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Petrified wood and cones

Petrified wood and cones

Author: Jörg Scherber
Content by courtesy of : Jörg Scherber`s website

 

Petrified wood
black ash
Grassey Mountain
Oregon

Why collecting petrified wood?

For my thesis I was looking for something special and that's how I felt in love with petrified wood. So I asked several people for some informations about petrified maple wood. Looking for such a piece I met Mr. Ulrich Dernbach from Heppenheim (a very well known German petrified wood dealer).
After a short telephone call with Mr. Dernbach I got the chance to take a picture of a maple round. During taking the photo and looking through Mr. Dernbach`s  collection it happened to me. From this moment I felt in love with the world of petrified wood. For 6 years now I´m collecting wood and my collection is still growing.

Thank´s to Mr. Dernbach for infecting me with the petrified wood virus!

Petrified wood
white ash
McDermitt
Oregon

How does the wood petrify?

The wood must first be covered with such agents as volcanic ash, volcanic mud flows, sediments in lakes and swamps or material washed in by violent floods. By any means which would exclude oxygen (anaerobe) and thus prevent decay. A several number of mineral substances (such as Calcite, Pyrite, Marcasite) can cause petrification. By far the most common is silica. Solutions of silica dissolved in ground water infiltrate the buried wood and through a complex chemical process are precipitated and left in the individual plant cells. Here the silica may take a variety of forms: it may be agate, jasper, chalcedony or opal. The varied colors of petrified wood are caused by the presence of other minerals that enter the wood in solution with the silica. Iron oxides stain the wood orange, rust, red or yellow. Manganese oxides produce blues, blacks or purple.

Petrified wood
peppertree
Blue Forest
Wyoming

1. Wyoming

There are several petrified forests located at Wyoming. Three main collecting areas are well known.

a)  the Big Sandy Reservoir located north of Farson

b)  the region around Oregon Buttes

c)  the legendary Blue Forest

Eden Valley petrified wood was formed from plants living about 58 million years ago (Eozän Geologic age). The rock exhibits features not found in fossil wood anywhere else in the world. The fossil wood is known for the light blue agate surrounding many of the pieces.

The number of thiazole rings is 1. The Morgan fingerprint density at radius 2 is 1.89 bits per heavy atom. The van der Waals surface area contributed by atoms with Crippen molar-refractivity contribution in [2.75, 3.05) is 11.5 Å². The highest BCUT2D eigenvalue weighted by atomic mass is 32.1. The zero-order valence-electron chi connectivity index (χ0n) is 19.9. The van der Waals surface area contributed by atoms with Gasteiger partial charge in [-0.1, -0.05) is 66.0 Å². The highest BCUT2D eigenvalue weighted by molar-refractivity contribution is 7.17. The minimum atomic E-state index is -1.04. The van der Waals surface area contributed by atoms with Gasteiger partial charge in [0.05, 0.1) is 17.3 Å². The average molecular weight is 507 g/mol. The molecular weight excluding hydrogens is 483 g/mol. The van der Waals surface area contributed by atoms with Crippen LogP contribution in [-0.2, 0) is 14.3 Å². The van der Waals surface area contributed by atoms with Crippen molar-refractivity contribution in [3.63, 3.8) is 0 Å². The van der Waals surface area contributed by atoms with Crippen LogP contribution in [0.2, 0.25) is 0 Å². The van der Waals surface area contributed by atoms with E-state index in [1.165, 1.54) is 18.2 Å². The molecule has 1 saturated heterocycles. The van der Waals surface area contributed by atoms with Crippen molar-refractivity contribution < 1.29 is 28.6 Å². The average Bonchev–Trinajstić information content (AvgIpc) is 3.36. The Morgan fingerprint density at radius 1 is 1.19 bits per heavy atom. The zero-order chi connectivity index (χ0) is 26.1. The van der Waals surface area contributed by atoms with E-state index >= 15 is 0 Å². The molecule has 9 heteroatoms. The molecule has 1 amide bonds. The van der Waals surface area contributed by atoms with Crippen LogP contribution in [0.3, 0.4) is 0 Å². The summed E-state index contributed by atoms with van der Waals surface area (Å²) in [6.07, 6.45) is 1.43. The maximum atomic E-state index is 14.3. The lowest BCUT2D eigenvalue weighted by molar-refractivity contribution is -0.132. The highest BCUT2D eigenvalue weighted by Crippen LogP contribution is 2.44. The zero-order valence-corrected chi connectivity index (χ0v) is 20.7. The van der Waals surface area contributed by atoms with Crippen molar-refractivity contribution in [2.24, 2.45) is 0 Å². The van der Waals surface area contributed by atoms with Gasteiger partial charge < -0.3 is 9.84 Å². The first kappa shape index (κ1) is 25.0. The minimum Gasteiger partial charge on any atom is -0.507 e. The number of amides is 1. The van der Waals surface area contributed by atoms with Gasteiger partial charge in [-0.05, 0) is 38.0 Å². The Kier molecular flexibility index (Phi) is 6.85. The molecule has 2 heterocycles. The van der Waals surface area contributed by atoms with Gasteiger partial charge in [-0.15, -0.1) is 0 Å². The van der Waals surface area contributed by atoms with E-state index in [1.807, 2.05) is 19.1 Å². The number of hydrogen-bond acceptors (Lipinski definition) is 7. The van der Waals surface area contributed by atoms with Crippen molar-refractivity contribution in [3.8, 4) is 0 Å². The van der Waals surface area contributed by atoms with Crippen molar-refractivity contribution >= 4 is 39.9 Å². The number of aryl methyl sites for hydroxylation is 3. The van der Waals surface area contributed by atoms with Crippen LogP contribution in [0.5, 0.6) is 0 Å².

The petrification process for this area involved shallow “algae growing” lakes. In many cases for undetermined reasons the wood came to be in this water in its live condition before it had a chance to dry out. This wood became coated with algae which adhered to the surface making a cast or mold around the wood. Later the wood dried and shrunk in the mold made of algae. Over times these algae casts became part of a layered rock formation. Silicia-rich water solutions seeping through the rock then petrified the wood and filled in the spaces left between the dried wood and the hardened cast with blue agate, calcite and quarz.

As the agate coated the inside surface of the algae cast, perfect impressions of the bark were left in the agate. Because the petrification process seems to have been protected by the algae cast formation, unusually detailed representations of the wood have been preserved.

wood from the 'Blue Forest'

 

Petrified wood
1. Blue Forest
(ca. 100 x 130 mm)
Petrified wood
1.1 Palmoxylon
(ca. 90 x 100mm)

 

Petrified wood
1.2 Blue Forest
(ca. 70 mm)
Petrified wood
1.3 Blue Forest
(ca. 100 mm)

 

Petrified wood
1.4 Blue Forest
(ca. 100 mm)
Petrified wood
1.5 Blue Forest
(ca. 100 mm)
Petrified wood
1.6 Blue Forest
(ca. 60 mm)

 

Petrified wood
1.7 small limb
(ca. 100 x 40 mm)
Petrified wood
1.8 limb cast
(ca. 60 x 30 mm)

 


1.9 Blue Forest
(ca. 220 x 170 mm)

Visit Jörg Scherber's website to find more petrified wood photo galleries
and other interesting contents:

Jörg Scherber

 

       


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